SULTAN — The city will begin fluoridating its drinking water next month as it taps into Everett’s drinking-water supply.
Sultan expects its growth will eventually exceed the amount of water that its own system can provide. During maximum summer usage, city businesses and residents use about 1.2 million gallons a day, all the city’s water plant can handle.
So Sultan is turning to Everett, which already distributes water to about 450,000 people, including residents of Monroe.
Because Everett fluoridates its water for the reduction of dental cavities in children and adults, Sultan officials decided to fluoridate their own water supply.
“If we started mixing fluoridated water with nonfluoridated water, then it wouldn’t be mixed equally,” said Connie Dunn, Sultan’s public-works director. “We decided that since many people give (fluoride) drops to their children, we were going to match the city of Everett.”
Residents will no longer need to supplement their diets with fluoride drops or tablets, said LeeAnn Hoaglin Cooper of the Snohomish Health District’s oral-health program. Cooper advised Sultan city officials on fluoride treatment.
Cooper said it will be important for Sultan to fluoridate its water because Everett’s water is injected with the recommended allowance to prevent tooth decay. Otherwise, mixing the water would dilute the amount of fluoride people received, keeping it from working adequately, she said. But it would still be enough fluoride to prevent dentists from recommending supplemental doses because too much fluoride can damage teeth.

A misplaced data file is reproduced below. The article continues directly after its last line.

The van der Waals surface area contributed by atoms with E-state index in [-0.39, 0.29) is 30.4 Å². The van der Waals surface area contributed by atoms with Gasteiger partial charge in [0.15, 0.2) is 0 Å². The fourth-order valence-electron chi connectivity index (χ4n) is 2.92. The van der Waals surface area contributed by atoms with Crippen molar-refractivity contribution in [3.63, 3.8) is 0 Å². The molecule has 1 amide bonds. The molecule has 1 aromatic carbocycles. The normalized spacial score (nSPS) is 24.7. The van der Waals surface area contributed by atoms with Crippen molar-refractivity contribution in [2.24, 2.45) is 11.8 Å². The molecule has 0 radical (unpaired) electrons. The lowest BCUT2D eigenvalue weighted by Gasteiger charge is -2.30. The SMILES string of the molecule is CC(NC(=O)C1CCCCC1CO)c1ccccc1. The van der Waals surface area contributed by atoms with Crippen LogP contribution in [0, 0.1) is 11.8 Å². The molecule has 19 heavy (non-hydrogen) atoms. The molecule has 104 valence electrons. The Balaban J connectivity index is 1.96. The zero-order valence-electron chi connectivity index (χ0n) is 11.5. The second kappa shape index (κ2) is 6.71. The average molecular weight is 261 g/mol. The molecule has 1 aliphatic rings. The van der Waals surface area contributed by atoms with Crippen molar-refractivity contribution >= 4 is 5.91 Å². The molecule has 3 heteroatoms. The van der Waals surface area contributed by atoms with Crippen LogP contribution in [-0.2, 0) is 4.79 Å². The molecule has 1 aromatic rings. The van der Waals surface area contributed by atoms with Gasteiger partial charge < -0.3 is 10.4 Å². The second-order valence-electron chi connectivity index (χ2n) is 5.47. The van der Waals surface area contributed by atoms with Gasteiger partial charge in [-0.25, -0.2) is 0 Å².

Though decisions to fluoridate water were controversial when many major cities across the nation began doing it, there has been little concern expressed in Sultan, Dunn said. The city held a public meeting last month to explain the process and the city’s reasoning, but few people attended.
The city will invest about $20,000 in equipment to begin fluoridation, Dunn said. That includes storage facilities and an injector that adds fluoride in proportion to the flow of treated water. That will maintain a constant, safe level of fluoride in the water — typically 1 part fluoride per 1 million parts of water. At 4 parts per million, fluoride can begin to mottle teeth.
The cost of the fluoride should be minimal to the city, said Jim Miller, an Everett engineering superintendent. Everett began fluoridating its water in 1992 and spends $5,000 a month for about 10,000 pounds of fluoride.
Sultan doesn’t plan a water-rate increase to pay for fluoridation, Dunn said. The city, however, is conducting an overall rate study for other improvements to the drinking-water system that could recommend a rate increase eventually.
The health district and dental and medical associations recommend the addition of fluoride to water for dental health, but there are still places in Snohomish County that don’t use it, including the Stanwood area, the Tulalip Reservation, Darrington, Gold Bar, Index, Lakewood, Maltby, and sections of the Marysville area, Arlington and Bothell.
“There’s no particular reason they don’t do it, just like Sultan didn’t,” Cooper said. “They’re just smaller water districts.”
In Washington, about 75 percent of the population has access to fluoridated water, according to the national Centers for Disease Control and Prevention.
For residents who don’t want fluoride in their water, Dunn recommends purchasing a filter for the kitchen sink tap that can remove most of the additive. Filters can run between $400 and $1,500, Dunn said. Residents can also buy bottled water, which generally doesn’t contain fluoride.
Fluoride in the water is not a substitute for regular brushing and visits to a dentist, Cooper said. Evidence has shown that fluoride, combined with healthful eating and brushing, can reduce cavities by 25 percent, she said.
Christopher Schwarzen: 425-783-0577 or firstname.lastname@example.org